By BEN JOHNSON
A bell rings out, signaling the end of another school day.
At most schools, the echoing sound of the bell can be heard on football fields off in the distance. Players continue on with spring practice, not giving a second thought about the faint noise that falls in line with a coach’s whistle.
At Sequoyah, the final bell of the day rings out at 3:15. Students flood the hallways in an attempt to make a quick getaway from dry-erase boards or textbooks.
In the past, the Sequoyah football team would continue to drudge on as their classmates went off to enjoy a pleasant spring afternoon. This year, the final bell of the school day comes with a reminder...
Be off the football field, or else.
It’s a harsh reminder for the Indians, who are prohibited from participating in a traditional spring practice. The consequence was levied upon Sequoyah after the Oklahoma Secondary Schools Activities Association found the Indians to be in violation of summer-camp policies.
Despite rolling to a district title in the fall, the Indians were forced to forfeit all nine of their victories during the 2012 season. Sequoyah was also told it could not hold typical spring drills.
The penalties were imposed on Sequoyah during the recent winter months, and the OSSAA closed its case against the Indians in early February. That gave head coach Shane Richardson some time to plan.
“We’ve known for a while what we’re faced with,” said Richardson, who was named as the interim head coach after former coach Brent Scott was suspended prior to the Indians’ Week 9 game at Hilldale. Richardson soon had the interim tag removed during the offseason.
“We had a lot of time to figure out a plan. We knew about these sanctions a long time ago.”
With that, Richardson drew up his spring plans. Those resulted in his players dressing out in shorts and a T-shirt and hitting the practice field for roughly an hour each day.
“We went through a little bit of fundamentals, and a little bit of install for some new offensive tweaks that we have,” said Richardson, whose club will also be forbidden to play in preseason scrimmages prior to the beginning of the 2013 season.
“All in all, I think we got a lot done, considering what we were faced with.”
The most pressing item each day for the Indians was making sure they were off the field by the time school let out. At practice on Thursday, Sequoyah assistant coach Phil Angieri could be heard yelling out, “Fifteen minutes left coach.”
Sequoyah was off the field and in the locker room 10 minutes later.
“Everything is on a tight schedule,” Richardson said. “We get them in here and we hustle them out. And we want to be completely off the field when the last bell rings.”
Before kick-starting spring practice this season, Richardson inquired about his team’s plans and cleared them with the OSSAA.
“We talked with the OSSAA a couple of times and let them know what our spring schedule was going to be,” Richardson said. “Made sure that was OK. Had good conversations with them, and once we got that down, we started going out.”
Sequoyah’s customized spring drills came to a conclusion on Thursday. The Indians were able to get in eight days of field time, which Richardson said was all about giving maximum effort.
“Our main focus as coaches this spring was to get everyone out there competing,” he said. “We told them all that they’re starting with a clean slate. Most of coaches have been here for a while, but we’re approaching things as if we’re a new staff. We got everyone out competing, and we just observed. We coached them up, but no one was playing for a position.”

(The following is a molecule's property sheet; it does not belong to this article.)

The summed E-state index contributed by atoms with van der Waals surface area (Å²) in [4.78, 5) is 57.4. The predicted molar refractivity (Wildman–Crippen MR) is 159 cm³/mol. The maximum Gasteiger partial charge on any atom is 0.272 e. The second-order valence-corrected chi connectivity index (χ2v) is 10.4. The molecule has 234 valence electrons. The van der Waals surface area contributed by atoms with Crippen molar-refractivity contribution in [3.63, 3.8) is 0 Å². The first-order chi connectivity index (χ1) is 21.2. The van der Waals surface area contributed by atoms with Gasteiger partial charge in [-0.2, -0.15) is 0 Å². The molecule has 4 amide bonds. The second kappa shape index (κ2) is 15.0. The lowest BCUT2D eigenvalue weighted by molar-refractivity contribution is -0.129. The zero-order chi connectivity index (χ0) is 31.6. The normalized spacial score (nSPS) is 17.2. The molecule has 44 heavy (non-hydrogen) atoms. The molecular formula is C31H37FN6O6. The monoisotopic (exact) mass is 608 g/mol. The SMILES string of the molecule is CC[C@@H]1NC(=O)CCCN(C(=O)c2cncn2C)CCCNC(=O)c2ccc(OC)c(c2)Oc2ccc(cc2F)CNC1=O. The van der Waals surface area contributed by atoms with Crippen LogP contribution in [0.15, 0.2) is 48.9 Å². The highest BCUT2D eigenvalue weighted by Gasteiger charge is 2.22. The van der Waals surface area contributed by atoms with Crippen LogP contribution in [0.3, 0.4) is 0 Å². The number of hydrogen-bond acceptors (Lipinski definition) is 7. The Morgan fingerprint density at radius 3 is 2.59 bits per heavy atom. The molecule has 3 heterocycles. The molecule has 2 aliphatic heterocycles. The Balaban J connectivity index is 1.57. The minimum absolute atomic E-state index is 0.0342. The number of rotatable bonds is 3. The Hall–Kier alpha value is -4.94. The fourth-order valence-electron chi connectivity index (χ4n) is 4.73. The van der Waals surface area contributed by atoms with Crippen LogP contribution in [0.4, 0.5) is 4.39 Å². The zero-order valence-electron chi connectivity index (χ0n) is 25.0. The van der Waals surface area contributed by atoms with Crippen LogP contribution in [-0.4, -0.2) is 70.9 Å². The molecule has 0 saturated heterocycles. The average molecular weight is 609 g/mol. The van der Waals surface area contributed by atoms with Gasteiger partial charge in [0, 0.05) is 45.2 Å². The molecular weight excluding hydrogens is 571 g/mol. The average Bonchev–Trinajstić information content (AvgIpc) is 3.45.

Sequoyah’s summer docket will be much lighter this year than in recent memory. The Indians will not be allowed to take part in team camps of 7-on-7 drills. That means June, July and August will be all about conditioning for Sequoyah.
“We have a little summer thing [planned], where we’ll come in here and work out for a hour and a half,” said Cody Hooper, a soon-to-be senior wide receiver and defensive back for the Indians.
“We just have to try and get bigger and faster.”
Position breakdown: Quarterbacks
Nathan Stanley and Brayden Scott didn’t just set the bar exponentially high for quarterbacks at Sequoyah. They put the bar in a whole different stratosphere.
Now it’s up to Derrick Bruner or Zach Parish to fill the void left by Scott, who is now at Memphis after compiling 7,069 yards and 90 touchdowns through the air during his four years at Sequoyah. Scott also concluded his career with 20 rushing touchdowns and 7,698 total yards of offense.
“We’ve had three quarterbacks in nine years at Sequoyah,” Sequoyah coach Shane Richardson said. “...The quarterback position has always been taken care of here. Well, now we have an open competition.”
Bruner took some snaps during the 2012 season, but both he and Parish are newbies at the signal caller spot.
“We feel good about the two guys we have competing for that spot,” Richardson said. “Derrick Bruner has been in the program, and Zach Parish is coming to us from basketball. He looks good.”
At Sequoyah’s practice on Thursday, Bruner and Parish both commanded the offense, rotating in and out and sharing the snaps.
“It’s a healthy competition,” Richardson said, “having those two guys go for that one spot.”
With limited time during spring practice and no preseason games in the fall, Richardson said determining a solid No. 1 at quarterback my not be decided on until early on in the regular season.
“I would like for the quarterback competition to play itself out and for us to eventually have a starting quarterback,” Richardson said. “I don’t have a clue who that will be yet, but we’ve got two guys. Without scrimmages, they both might get playing time early on, because we won’t have scrimmages to evaluate them. That may carry on into the regular season, but at some point, we would like to have a starting quarterback.”